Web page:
Renal pathology represents a distinct subspecialty of pathology, however, there is currently no formal process (e.g. through the American Board of Pathology) to recognize minimum training and certification requirements for this subspecialty. In the absence of such accreditation/certification standards, this document is intended to provide general guidance regarding recommendations for appropriate subspecialty training in renal pathology for current and future renal pathology fellows and fellowship program directors, as well as individuals in positions to recruit and hire renal pathologists. This information may be useful for the development of new programs and the assessment of existing ones. The criteria outlined in this document are only intended to reflect consensus opinion suggestions of the Renal Pathology Society, rather than absolute criteria for renal pathology training programs or requirements for the practice of renal pathology.
1. Recommended Training Environment Characteristics:
- Caseload and Infrastructure
- Recommended timeframe: minimum 6 months, preferably 12 months.
- Approximate 500 minimum case volume; balanced mix of native and transplant.
- Environment supportive of basic training in specimen handling and laboratory procedures.
- Light microscopy (with special stains), Immunofluorescence and Electron microscopy.
- Additional Immunohistochemistry and special stains used in renal pathology, including stains also used in anatomic pathology practice.
- Resources for other/new special testing (e.g. C4d, Col IV a chains, IgG subclasses, PLA2R, EBER-ISH, other molecular, mass spectrometry).
- Resources for training in testing and interpretation of clinical genomic sequencing results in the diagnosis and prognosis of kidney diseases are desirable.
- Resources for training in image analytics, machine learning, multi-omics, and computational pathology applied to renal pathology are desirable.
- Training, Development, and Evaluation
- Senior attending(s) with formal training in renal pathology or renal pathology experience providing active and involved mentorship.
- Strong clinical (nephrology) learning environment with frequent interdisciplinary conferences, interactions, and collaborations.
- Frequent and timely progress evaluation.
- Progressive responsibility and independence up to and including sign out (subject to timely review) where appropriate and possible.
- Clinical and/or Basic research resources – highly desirable.
- Opportunities to create and share new knowledge (presentations at meetings; publication of peer-reviewed articles).
- Opportunity to participate in the education of others (students, residents, fellows, attending pathologists).
- Access to references and pertinent literature in renal pathology, through a medical library or private collection, both in the form of books and periodicals, as well as access to electronic databases.
- Opportunity/incentive to engage within the community of renal pathology and nephrology, fostering the inclusion of fellows during training into organizations such as the Renal Pathology Society and the American Society of Nephrology.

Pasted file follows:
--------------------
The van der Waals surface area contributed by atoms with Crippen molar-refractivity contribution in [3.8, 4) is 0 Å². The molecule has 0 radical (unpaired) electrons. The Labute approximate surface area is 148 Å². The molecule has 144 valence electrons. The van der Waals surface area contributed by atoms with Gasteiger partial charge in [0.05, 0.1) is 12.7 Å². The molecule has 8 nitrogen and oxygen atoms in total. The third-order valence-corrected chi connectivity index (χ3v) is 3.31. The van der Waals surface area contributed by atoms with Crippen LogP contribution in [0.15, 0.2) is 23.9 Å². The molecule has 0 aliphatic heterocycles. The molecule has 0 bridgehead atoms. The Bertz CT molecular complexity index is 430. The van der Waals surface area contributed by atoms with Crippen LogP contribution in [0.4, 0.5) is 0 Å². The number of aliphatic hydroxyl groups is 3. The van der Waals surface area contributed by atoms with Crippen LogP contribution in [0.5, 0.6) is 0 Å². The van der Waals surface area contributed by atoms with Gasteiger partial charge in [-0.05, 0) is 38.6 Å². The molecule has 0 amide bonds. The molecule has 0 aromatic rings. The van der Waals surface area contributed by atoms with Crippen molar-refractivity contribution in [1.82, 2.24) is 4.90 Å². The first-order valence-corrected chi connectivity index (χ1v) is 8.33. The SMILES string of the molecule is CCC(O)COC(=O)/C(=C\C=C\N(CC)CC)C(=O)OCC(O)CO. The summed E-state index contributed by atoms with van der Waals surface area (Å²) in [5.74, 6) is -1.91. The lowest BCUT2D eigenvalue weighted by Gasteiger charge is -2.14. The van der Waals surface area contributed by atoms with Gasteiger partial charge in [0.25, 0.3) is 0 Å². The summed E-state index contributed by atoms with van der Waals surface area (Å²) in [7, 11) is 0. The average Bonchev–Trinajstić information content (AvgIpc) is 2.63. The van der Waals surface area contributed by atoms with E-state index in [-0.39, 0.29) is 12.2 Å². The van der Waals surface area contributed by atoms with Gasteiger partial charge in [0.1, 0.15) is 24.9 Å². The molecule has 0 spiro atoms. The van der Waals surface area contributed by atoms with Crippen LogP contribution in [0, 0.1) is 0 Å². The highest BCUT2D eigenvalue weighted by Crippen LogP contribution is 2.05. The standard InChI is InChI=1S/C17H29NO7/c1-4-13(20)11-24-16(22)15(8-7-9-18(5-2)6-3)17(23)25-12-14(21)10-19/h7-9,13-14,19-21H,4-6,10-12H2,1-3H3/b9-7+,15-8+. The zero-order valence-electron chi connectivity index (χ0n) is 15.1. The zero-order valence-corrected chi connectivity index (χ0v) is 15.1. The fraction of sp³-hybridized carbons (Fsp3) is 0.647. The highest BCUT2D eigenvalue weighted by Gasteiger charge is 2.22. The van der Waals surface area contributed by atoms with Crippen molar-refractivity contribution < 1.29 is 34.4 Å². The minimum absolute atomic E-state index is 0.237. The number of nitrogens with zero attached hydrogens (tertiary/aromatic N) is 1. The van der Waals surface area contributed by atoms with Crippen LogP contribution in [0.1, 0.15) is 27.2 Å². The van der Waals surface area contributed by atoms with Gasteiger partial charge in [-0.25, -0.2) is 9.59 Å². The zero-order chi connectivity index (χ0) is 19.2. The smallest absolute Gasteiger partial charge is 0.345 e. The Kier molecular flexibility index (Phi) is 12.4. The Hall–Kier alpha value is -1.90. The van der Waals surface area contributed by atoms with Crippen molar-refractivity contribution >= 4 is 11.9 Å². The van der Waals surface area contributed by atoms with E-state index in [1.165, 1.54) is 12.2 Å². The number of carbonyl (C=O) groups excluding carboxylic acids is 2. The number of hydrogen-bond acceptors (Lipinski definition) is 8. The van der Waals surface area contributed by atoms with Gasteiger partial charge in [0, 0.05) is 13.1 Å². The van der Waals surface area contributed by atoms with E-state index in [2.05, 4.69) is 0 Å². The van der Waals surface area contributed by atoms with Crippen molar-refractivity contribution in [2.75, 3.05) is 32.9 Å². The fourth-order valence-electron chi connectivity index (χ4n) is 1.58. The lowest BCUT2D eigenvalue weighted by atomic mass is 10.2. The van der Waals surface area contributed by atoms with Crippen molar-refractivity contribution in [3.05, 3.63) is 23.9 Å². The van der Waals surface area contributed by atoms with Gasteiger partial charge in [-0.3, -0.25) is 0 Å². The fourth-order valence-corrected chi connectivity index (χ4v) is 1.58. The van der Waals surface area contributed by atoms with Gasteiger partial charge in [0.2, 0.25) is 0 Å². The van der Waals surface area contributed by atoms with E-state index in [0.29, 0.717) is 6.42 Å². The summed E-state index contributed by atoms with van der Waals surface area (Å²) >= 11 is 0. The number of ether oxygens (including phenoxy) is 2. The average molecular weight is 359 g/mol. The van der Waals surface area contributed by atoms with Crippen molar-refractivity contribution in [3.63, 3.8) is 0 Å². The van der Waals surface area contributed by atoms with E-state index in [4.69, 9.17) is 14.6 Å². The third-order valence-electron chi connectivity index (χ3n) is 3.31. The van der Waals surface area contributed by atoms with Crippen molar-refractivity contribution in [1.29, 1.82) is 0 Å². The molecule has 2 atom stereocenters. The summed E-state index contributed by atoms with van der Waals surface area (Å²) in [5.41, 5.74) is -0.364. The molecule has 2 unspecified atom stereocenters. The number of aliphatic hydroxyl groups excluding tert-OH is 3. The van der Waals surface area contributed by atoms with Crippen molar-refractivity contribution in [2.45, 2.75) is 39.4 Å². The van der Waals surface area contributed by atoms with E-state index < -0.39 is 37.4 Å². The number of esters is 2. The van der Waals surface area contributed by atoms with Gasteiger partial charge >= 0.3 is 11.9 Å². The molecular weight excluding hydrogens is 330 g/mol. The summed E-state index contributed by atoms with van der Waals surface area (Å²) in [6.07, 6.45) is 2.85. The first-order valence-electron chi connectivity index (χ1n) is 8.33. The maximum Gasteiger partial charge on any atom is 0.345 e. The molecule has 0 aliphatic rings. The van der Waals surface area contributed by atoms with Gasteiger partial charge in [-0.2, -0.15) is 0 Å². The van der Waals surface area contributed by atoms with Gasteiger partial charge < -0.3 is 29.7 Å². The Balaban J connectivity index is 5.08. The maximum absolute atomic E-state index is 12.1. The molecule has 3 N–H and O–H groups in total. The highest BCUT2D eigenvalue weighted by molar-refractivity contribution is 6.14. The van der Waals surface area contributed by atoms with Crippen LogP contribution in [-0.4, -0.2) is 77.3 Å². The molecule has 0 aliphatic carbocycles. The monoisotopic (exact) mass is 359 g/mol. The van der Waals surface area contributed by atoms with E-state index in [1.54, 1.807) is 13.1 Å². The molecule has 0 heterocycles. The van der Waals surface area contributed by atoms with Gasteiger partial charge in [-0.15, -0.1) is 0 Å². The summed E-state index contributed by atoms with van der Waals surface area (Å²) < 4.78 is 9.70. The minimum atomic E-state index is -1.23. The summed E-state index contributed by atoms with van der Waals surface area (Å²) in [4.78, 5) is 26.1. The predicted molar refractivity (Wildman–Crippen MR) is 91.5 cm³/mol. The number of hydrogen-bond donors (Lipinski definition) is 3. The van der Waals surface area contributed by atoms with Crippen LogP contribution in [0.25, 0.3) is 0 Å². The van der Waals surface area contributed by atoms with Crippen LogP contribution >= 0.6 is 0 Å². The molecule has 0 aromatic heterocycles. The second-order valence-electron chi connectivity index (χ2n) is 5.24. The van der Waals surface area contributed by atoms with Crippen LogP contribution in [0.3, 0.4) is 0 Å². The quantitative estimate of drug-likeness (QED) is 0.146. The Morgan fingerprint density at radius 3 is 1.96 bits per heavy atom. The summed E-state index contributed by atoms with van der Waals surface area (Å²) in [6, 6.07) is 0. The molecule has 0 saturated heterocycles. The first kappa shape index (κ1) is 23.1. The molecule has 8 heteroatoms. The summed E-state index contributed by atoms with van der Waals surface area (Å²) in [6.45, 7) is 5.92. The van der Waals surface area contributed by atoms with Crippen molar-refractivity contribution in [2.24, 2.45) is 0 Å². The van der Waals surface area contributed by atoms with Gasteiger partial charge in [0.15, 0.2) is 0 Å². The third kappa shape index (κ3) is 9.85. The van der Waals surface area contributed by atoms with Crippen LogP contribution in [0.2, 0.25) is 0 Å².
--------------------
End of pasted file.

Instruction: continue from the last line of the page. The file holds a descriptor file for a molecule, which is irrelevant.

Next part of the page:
- Encouragement to pursue online engagement through social media platforms.
2. Recommended Training Stages that Integrate Diagnostic Knowledge, Patient Care, Systems Based Practice, and Interpersonal and Communication Skills:
- Stage 1: The pathologist is proficient in basic renal histology and understands common clinical syndromes in nephrology.
- Stage 2: The pathologist can accurately recognize major lesions and pathological patterns of disease and can describe these elements in a report, can create a differential diagnosis, and understands the importance of clinical-pathologic correlation in arriving at a differential diagnosis.
- Stage 3: The pathologist recognizes less common or subtle lesions and pathological patterns of disease, applies clinical-pathologic correlation to appropriately narrow the final clinicopathological differential diagnosis and can use these to generate a comprehensive report. The pathologist understands which are the most important elements to communicate to a nephrologist.
- Stage 4: The pathologist recognizes most renal pathology lesions, integrates these with the clinical findings to generate accurate differential and final diagnoses, and can create a comprehensive, accurate and clear report. The pathologist is able to independently communicate appropriate information with nephrologists.
- Stage 5: Exhibits ongoing strong commitment to contribute to and learn from the knowledge, understanding, and new insights of others about renal pathology. The pathologist becomes familiar with emerging technologies that will impact renal pathology such as WSI, artificial intelligence, multi-omic data. The pathologist is able to interpret clinical genomic sequencing results as they are increasingly being incorporated into diagnosis and prognosis of kidney diseases. Pathologist successfully completes scholarly activity such as a peer reviewed publication.
- GRADUATION TARGET: Stage 4 minimum; Stage 5 desirable.